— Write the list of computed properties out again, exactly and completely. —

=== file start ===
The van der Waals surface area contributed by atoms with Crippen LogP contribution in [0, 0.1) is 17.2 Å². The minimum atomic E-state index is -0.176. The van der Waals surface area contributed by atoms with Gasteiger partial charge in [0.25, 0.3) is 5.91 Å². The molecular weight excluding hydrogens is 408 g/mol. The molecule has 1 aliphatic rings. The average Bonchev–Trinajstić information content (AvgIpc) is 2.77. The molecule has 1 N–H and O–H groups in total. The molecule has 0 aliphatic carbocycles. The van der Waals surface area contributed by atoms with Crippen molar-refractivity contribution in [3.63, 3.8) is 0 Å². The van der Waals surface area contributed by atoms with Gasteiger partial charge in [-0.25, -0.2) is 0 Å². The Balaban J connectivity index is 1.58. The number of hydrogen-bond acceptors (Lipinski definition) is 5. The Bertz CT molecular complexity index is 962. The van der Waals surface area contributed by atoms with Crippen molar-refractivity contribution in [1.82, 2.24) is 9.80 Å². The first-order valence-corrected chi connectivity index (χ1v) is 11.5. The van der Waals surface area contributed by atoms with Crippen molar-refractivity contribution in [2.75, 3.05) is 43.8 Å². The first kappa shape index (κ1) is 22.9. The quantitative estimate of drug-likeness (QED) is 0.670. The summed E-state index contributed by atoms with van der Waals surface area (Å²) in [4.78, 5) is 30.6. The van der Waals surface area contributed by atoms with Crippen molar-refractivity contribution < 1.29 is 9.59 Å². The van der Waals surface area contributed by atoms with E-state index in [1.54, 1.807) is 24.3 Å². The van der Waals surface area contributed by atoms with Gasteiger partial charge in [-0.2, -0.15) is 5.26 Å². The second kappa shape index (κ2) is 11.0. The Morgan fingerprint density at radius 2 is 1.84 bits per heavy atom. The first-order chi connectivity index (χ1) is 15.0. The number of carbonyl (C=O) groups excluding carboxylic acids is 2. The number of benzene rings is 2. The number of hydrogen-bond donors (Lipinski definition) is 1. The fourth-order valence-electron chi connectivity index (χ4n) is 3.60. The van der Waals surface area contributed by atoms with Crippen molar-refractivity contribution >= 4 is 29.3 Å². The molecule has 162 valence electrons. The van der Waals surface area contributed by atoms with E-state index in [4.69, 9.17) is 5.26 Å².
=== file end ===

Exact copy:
The van der Waals surface area contributed by atoms with Crippen LogP contribution in [0, 0.1) is 17.2 Å². The minimum atomic E-state index is -0.176. The van der Waals surface area contributed by atoms with Gasteiger partial charge in [0.25, 0.3) is 5.91 Å². The molecular weight excluding hydrogens is 408 g/mol. The molecule has 1 aliphatic rings. The average Bonchev–Trinajstić information content (AvgIpc) is 2.77. The molecule has 1 N–H and O–H groups in total. The molecule has 0 aliphatic carbocycles. The van der Waals surface area contributed by atoms with Crippen molar-refractivity contribution in [3.63, 3.8) is 0 Å². The van der Waals surface area contributed by atoms with Gasteiger partial charge in [-0.25, -0.2) is 0 Å². The Balaban J connectivity index is 1.58. The number of hydrogen-bond acceptors (Lipinski definition) is 5. The Bertz CT molecular complexity index is 962. The van der Waals surface area contributed by atoms with Crippen molar-refractivity contribution in [1.82, 2.24) is 9.80 Å². The first-order valence-corrected chi connectivity index (χ1v) is 11.5. The van der Waals surface area contributed by atoms with Crippen molar-refractivity contribution in [2.75, 3.05) is 43.8 Å². The first kappa shape index (κ1) is 22.9. The quantitative estimate of drug-likeness (QED) is 0.670. The summed E-state index contributed by atoms with van der Waals surface area (Å²) in [4.78, 5) is 30.6. The van der Waals surface area contributed by atoms with Crippen molar-refractivity contribution < 1.29 is 9.59 Å². The van der Waals surface area contributed by atoms with E-state index in [1.54, 1.807) is 24.3 Å². The van der Waals surface area contributed by atoms with Gasteiger partial charge in [-0.2, -0.15) is 5.26 Å². The second kappa shape index (κ2) is 11.0. The Morgan fingerprint density at radius 2 is 1.84 bits per heavy atom. The first-order chi connectivity index (χ1) is 15.0. The number of carbonyl (C=O) groups excluding carboxylic acids is 2. The number of benzene rings is 2. The number of hydrogen-bond donors (Lipinski definition) is 1. The fourth-order valence-electron chi connectivity index (χ4n) is 3.60. The van der Waals surface area contributed by atoms with Crippen molar-refractivity contribution >= 4 is 29.3 Å². The molecule has 162 valence electrons. The van der Waals surface area contributed by atoms with E-state index in [4.69, 9.17) is 5.26 Å².